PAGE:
What To Do When Wasps Get Too Close For Comfort

Despite Their Bad Reputation, These Insects Offer Pollination And Pest Control
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Yellow jackets are one type of wasp species commonly found around Wisconsin.

Wasps are beneficial to the ecosystems they inhabit. Commonly mistaken for bees, wasps hunt flies, caterpillars and a variety of young insects that damage crops. Moreover, some wasp species are important pollinators.

Despite these valuable roles, wasps have a scary reputation among many people for their stinging ability. Indeed, several common types of Wisconsin wasps can be a nuisance in late summer.

Yellow jackets, bald-faced hornets and paper wasps (all in the Vespinae family) are social insects that live in colonies dominated by a queen, inside nests built of papery pulp wood fiber materials constructed with their saliva. Paper wasps commonly build their nests in the eaves of buildings, barns, overhangs and on tree limbs. Their nests consist of a simple-looking single layer comb, resembling an umbrella in shape without any protective casing. Yellow jackets and bald-faced hornets build multiple layers of stacked round combs covered with layers of papery sleeves. Often, yellow jacket nests are found in old rodent burrows and building cavities like wall voids, while bald hornet nests are commonly found in trees.

In August, wasp feeding behavior focuses on sugars and other carbohydrates. This diet draws them to gardens, picnic spots and outdoor cookout areas, where they scavenge aggressively for food and juices among overripe fruits and around garbage cans and trash bags.

Scavenging wasps are tough to control, but their attention can be minimized by following good sanitation practices in the outdoors. Open food and drinks should be checked for any signs of wasps before consumption, and all refuse and empty beverage containers should be disposed in bins with tight-fitting lids. Overripe fruits like grapes, apples and raspberries can be harvested early in the morning when wasps are less active, and any rotten fruits and vegetables should be removed from garden areas.

It is not necessary to remove wasp nests that are not within easy reach of human activities. If a wasp nest is detected near a home or in a high foot traffic area, this may warrant removal.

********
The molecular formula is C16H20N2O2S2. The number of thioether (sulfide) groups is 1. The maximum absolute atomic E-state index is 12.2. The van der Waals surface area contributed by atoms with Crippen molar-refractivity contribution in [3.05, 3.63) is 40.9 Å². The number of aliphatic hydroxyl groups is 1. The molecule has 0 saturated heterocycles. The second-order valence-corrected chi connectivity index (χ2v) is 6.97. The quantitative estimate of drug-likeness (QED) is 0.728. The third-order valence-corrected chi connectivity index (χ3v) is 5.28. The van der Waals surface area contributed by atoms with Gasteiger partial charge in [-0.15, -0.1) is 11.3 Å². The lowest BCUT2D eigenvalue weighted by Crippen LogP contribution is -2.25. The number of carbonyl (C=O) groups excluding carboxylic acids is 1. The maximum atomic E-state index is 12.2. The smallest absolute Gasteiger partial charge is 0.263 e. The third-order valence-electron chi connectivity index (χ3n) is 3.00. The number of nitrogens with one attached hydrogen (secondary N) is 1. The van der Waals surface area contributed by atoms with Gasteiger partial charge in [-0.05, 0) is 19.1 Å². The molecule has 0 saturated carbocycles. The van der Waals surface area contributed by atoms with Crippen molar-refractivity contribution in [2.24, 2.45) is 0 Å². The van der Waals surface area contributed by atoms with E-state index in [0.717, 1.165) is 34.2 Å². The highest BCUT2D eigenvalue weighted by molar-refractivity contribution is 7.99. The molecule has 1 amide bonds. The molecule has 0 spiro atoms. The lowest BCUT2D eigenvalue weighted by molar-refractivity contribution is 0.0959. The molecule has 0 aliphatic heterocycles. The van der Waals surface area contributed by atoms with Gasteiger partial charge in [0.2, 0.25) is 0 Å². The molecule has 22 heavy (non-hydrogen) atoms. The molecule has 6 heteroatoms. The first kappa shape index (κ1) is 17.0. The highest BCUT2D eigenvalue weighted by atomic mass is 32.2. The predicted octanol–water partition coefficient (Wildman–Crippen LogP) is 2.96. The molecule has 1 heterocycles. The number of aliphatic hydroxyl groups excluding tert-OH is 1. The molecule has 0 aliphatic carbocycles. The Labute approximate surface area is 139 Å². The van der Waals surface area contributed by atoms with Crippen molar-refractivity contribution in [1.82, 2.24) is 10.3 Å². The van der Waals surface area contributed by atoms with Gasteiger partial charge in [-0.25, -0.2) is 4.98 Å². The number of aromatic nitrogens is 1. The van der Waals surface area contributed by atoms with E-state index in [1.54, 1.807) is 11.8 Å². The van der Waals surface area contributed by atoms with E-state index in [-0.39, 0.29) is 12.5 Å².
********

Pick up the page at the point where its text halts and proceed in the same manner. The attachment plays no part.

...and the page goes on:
Proximity to people is the best gauge for deciding what to do about a wasp nest.
ThreeIfByBike (CC BY-SA 2.0)

The best time to remove a wasp nest is at night when the insects are less active. For exposed wasp nests hanging on trees or under eaves, nighttime spraying with a ready-to-use aerosol labeled for "wasps and hornets" can prove effective. The application should be repeated at three-day intervals if wasp activity appears again. Flashlights or other light sources should not be pointed directly at a nest when spraying, as they can agitate the wasps and draw them towards the light.

On a ground nest, the entrance can be dusted with carbaryl (often sold under the name Sevin) and observed for any activity for the following few days. If no signs of wasps are visible, the nest entrance can be covered with soil.

Product labels and directions should always be followed, and for safety reasons, it may be best to hire a professional pest control company offers a wasp nest removal service. For more information about when and how to do anything about wasp nests, contact a local University of Wisconsin-Extension office.

Vijai Pandian is a horticultural agent and educator for the University of Wisconsin-Extension Brown County. This article is adapted from an item originally published by the Green Bay Press Gazette.

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